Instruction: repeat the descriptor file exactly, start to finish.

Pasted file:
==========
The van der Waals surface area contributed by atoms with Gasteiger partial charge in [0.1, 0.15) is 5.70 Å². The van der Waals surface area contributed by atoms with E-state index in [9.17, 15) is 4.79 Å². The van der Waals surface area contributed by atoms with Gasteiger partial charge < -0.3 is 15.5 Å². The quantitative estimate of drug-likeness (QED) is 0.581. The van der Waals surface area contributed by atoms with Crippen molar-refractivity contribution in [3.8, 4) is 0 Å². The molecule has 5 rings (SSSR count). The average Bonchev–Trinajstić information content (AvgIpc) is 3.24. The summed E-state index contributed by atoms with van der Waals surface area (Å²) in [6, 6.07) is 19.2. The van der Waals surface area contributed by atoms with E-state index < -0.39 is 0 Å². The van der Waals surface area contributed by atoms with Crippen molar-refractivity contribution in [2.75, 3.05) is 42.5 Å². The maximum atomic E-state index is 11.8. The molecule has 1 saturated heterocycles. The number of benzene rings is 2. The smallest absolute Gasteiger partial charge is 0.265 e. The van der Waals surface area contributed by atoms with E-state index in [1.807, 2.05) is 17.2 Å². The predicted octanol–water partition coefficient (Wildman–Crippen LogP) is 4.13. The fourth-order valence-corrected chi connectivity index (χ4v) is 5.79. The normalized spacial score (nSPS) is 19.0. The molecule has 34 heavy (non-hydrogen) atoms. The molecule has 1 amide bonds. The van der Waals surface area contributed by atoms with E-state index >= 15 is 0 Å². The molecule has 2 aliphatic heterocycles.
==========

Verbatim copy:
The van der Waals surface area contributed by atoms with Gasteiger partial charge in [0.1, 0.15) is 5.70 Å². The van der Waals surface area contributed by atoms with E-state index in [9.17, 15) is 4.79 Å². The van der Waals surface area contributed by atoms with Gasteiger partial charge < -0.3 is 15.5 Å². The quantitative estimate of drug-likeness (QED) is 0.581. The van der Waals surface area contributed by atoms with Crippen molar-refractivity contribution in [3.8, 4) is 0 Å². The molecule has 5 rings (SSSR count). The average Bonchev–Trinajstić information content (AvgIpc) is 3.24. The summed E-state index contributed by atoms with van der Waals surface area (Å²) in [6, 6.07) is 19.2. The van der Waals surface area contributed by atoms with E-state index < -0.39 is 0 Å². The van der Waals surface area contributed by atoms with Crippen molar-refractivity contribution in [2.75, 3.05) is 42.5 Å². The maximum atomic E-state index is 11.8. The molecule has 1 saturated heterocycles. The number of benzene rings is 2. The smallest absolute Gasteiger partial charge is 0.265 e. The van der Waals surface area contributed by atoms with E-state index in [1.807, 2.05) is 17.2 Å². The predicted octanol–water partition coefficient (Wildman–Crippen LogP) is 4.13. The fourth-order valence-corrected chi connectivity index (χ4v) is 5.79. The normalized spacial score (nSPS) is 19.0. The molecule has 34 heavy (non-hydrogen) atoms. The molecule has 1 amide bonds. The van der Waals surface area contributed by atoms with E-state index >= 15 is 0 Å². The molecule has 2 aliphatic heterocycles.